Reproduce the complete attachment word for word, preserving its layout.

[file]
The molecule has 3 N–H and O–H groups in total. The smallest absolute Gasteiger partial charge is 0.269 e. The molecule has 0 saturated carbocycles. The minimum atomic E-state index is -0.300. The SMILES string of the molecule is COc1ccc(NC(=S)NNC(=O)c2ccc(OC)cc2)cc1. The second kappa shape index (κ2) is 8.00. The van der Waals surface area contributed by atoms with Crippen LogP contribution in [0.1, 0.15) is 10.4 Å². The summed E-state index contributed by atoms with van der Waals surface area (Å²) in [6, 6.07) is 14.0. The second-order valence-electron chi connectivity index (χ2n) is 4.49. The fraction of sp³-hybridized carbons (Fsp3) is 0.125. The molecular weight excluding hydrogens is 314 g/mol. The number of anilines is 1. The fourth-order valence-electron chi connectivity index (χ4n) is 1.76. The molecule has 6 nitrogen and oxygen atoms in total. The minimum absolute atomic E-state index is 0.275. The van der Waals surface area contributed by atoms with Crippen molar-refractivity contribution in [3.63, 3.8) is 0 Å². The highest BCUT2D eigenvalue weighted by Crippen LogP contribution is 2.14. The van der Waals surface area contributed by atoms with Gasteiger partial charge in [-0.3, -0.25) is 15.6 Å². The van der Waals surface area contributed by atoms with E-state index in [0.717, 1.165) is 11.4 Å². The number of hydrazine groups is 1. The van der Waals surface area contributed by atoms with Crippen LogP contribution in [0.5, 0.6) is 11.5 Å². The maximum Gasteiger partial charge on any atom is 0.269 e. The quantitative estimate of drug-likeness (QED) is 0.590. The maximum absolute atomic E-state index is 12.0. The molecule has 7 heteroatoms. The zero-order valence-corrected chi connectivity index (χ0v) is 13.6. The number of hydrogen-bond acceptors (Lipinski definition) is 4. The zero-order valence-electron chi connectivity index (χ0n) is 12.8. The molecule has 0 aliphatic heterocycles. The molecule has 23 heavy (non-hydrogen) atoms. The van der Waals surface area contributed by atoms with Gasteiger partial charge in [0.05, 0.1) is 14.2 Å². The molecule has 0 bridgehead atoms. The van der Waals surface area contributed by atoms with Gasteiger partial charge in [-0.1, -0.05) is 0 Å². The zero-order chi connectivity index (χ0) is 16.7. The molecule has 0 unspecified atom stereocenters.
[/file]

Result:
The molecule has 3 N–H and O–H groups in total. The smallest absolute Gasteiger partial charge is 0.269 e. The molecule has 0 saturated carbocycles. The minimum atomic E-state index is -0.300. The SMILES string of the molecule is COc1ccc(NC(=S)NNC(=O)c2ccc(OC)cc2)cc1. The second kappa shape index (κ2) is 8.00. The van der Waals surface area contributed by atoms with Crippen LogP contribution in [0.1, 0.15) is 10.4 Å². The summed E-state index contributed by atoms with van der Waals surface area (Å²) in [6, 6.07) is 14.0. The second-order valence-electron chi connectivity index (χ2n) is 4.49. The fraction of sp³-hybridized carbons (Fsp3) is 0.125. The molecular weight excluding hydrogens is 314 g/mol. The number of anilines is 1. The fourth-order valence-electron chi connectivity index (χ4n) is 1.76. The molecule has 6 nitrogen and oxygen atoms in total. The minimum absolute atomic E-state index is 0.275. The van der Waals surface area contributed by atoms with Crippen molar-refractivity contribution in [3.63, 3.8) is 0 Å². The highest BCUT2D eigenvalue weighted by Crippen LogP contribution is 2.14. The van der Waals surface area contributed by atoms with Gasteiger partial charge in [-0.3, -0.25) is 15.6 Å². The van der Waals surface area contributed by atoms with E-state index in [0.717, 1.165) is 11.4 Å². The number of hydrazine groups is 1. The van der Waals surface area contributed by atoms with Crippen LogP contribution in [0.5, 0.6) is 11.5 Å². The maximum Gasteiger partial charge on any atom is 0.269 e. The quantitative estimate of drug-likeness (QED) is 0.590. The maximum absolute atomic E-state index is 12.0. The molecule has 7 heteroatoms. The zero-order valence-corrected chi connectivity index (χ0v) is 13.6. The number of hydrogen-bond acceptors (Lipinski definition) is 4. The zero-order valence-electron chi connectivity index (χ0n) is 12.8. The molecule has 0 aliphatic heterocycles. The molecule has 23 heavy (non-hydrogen) atoms. The van der Waals surface area contributed by atoms with Gasteiger partial charge in [0.05, 0.1) is 14.2 Å². The molecule has 0 bridgehead atoms. The van der Waals surface area contributed by atoms with Gasteiger partial charge in [-0.1, -0.05) is 0 Å². The zero-order chi connectivity index (χ0) is 16.7. The molecule has 0 unspecified atom stereocenters.